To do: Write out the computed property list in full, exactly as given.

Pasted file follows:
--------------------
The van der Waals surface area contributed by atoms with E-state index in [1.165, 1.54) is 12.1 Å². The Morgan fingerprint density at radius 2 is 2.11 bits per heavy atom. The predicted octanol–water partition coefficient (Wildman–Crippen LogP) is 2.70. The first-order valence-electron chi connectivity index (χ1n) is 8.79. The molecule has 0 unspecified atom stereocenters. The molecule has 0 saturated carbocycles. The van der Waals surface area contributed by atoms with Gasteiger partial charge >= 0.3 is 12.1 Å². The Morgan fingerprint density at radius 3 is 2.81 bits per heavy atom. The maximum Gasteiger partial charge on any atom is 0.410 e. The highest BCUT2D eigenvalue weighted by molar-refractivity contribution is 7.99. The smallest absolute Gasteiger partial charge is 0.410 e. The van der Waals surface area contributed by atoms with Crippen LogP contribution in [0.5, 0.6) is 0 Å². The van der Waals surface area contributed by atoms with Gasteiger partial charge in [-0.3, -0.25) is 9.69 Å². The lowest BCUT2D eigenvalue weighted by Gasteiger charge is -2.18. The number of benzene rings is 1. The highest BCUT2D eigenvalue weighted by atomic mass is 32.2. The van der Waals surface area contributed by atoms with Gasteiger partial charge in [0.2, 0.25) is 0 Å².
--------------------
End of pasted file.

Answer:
The van der Waals surface area contributed by atoms with E-state index in [1.165, 1.54) is 12.1 Å². The Morgan fingerprint density at radius 2 is 2.11 bits per heavy atom. The predicted octanol–water partition coefficient (Wildman–Crippen LogP) is 2.70. The first-order valence-electron chi connectivity index (χ1n) is 8.79. The molecule has 0 unspecified atom stereocenters. The molecule has 0 saturated carbocycles. The van der Waals surface area contributed by atoms with Gasteiger partial charge >= 0.3 is 12.1 Å². The Morgan fingerprint density at radius 3 is 2.81 bits per heavy atom. The maximum Gasteiger partial charge on any atom is 0.410 e. The highest BCUT2D eigenvalue weighted by molar-refractivity contribution is 7.99. The smallest absolute Gasteiger partial charge is 0.410 e. The van der Waals surface area contributed by atoms with Crippen LogP contribution in [0.5, 0.6) is 0 Å². The van der Waals surface area contributed by atoms with Gasteiger partial charge in [-0.3, -0.25) is 9.69 Å². The lowest BCUT2D eigenvalue weighted by Gasteiger charge is -2.18. The number of benzene rings is 1. The highest BCUT2D eigenvalue weighted by atomic mass is 32.2. The van der Waals surface area contributed by atoms with Gasteiger partial charge in [0.2, 0.25) is 0 Å².